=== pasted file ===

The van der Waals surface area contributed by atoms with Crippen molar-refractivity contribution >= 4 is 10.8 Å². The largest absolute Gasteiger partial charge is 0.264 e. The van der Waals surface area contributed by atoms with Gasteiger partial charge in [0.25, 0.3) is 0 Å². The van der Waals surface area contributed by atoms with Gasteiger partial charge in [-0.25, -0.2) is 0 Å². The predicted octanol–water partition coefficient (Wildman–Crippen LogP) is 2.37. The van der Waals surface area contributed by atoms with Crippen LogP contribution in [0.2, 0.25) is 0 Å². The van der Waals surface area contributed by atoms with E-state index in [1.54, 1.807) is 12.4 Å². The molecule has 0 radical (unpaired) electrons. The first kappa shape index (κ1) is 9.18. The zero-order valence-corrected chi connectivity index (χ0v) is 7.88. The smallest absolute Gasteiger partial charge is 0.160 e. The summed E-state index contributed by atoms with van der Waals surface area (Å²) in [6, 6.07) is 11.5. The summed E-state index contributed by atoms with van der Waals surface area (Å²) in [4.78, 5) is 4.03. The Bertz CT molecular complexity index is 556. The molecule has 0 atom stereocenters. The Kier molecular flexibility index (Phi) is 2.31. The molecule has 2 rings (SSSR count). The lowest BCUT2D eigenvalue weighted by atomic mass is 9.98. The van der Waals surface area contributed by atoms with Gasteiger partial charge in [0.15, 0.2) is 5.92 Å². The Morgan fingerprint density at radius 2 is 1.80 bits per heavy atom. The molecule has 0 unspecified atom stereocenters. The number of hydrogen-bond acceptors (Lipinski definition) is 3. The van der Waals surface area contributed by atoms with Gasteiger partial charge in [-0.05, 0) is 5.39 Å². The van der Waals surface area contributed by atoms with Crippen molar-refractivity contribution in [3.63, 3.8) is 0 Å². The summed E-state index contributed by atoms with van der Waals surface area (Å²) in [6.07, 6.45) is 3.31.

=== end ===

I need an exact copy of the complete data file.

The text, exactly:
The van der Waals surface area contributed by atoms with Crippen molar-refractivity contribution >= 4 is 10.8 Å². The largest absolute Gasteiger partial charge is 0.264 e. The van der Waals surface area contributed by atoms with Gasteiger partial charge in [0.25, 0.3) is 0 Å². The van der Waals surface area contributed by atoms with Gasteiger partial charge in [-0.25, -0.2) is 0 Å². The predicted octanol–water partition coefficient (Wildman–Crippen LogP) is 2.37. The van der Waals surface area contributed by atoms with Crippen LogP contribution in [0.2, 0.25) is 0 Å². The van der Waals surface area contributed by atoms with E-state index in [1.54, 1.807) is 12.4 Å². The molecule has 0 radical (unpaired) electrons. The first kappa shape index (κ1) is 9.18. The zero-order valence-corrected chi connectivity index (χ0v) is 7.88. The smallest absolute Gasteiger partial charge is 0.160 e. The summed E-state index contributed by atoms with van der Waals surface area (Å²) in [6, 6.07) is 11.5. The summed E-state index contributed by atoms with van der Waals surface area (Å²) in [4.78, 5) is 4.03. The Bertz CT molecular complexity index is 556. The molecule has 0 atom stereocenters. The Kier molecular flexibility index (Phi) is 2.31. The molecule has 2 rings (SSSR count). The lowest BCUT2D eigenvalue weighted by atomic mass is 9.98. The van der Waals surface area contributed by atoms with Gasteiger partial charge in [0.15, 0.2) is 5.92 Å². The Morgan fingerprint density at radius 2 is 1.80 bits per heavy atom. The molecule has 0 unspecified atom stereocenters. The number of hydrogen-bond acceptors (Lipinski definition) is 3. The van der Waals surface area contributed by atoms with Gasteiger partial charge in [-0.05, 0) is 5.39 Å². The van der Waals surface area contributed by atoms with Crippen molar-refractivity contribution in [3.63, 3.8) is 0 Å². The summed E-state index contributed by atoms with van der Waals surface area (Å²) in [6.07, 6.45) is 3.31.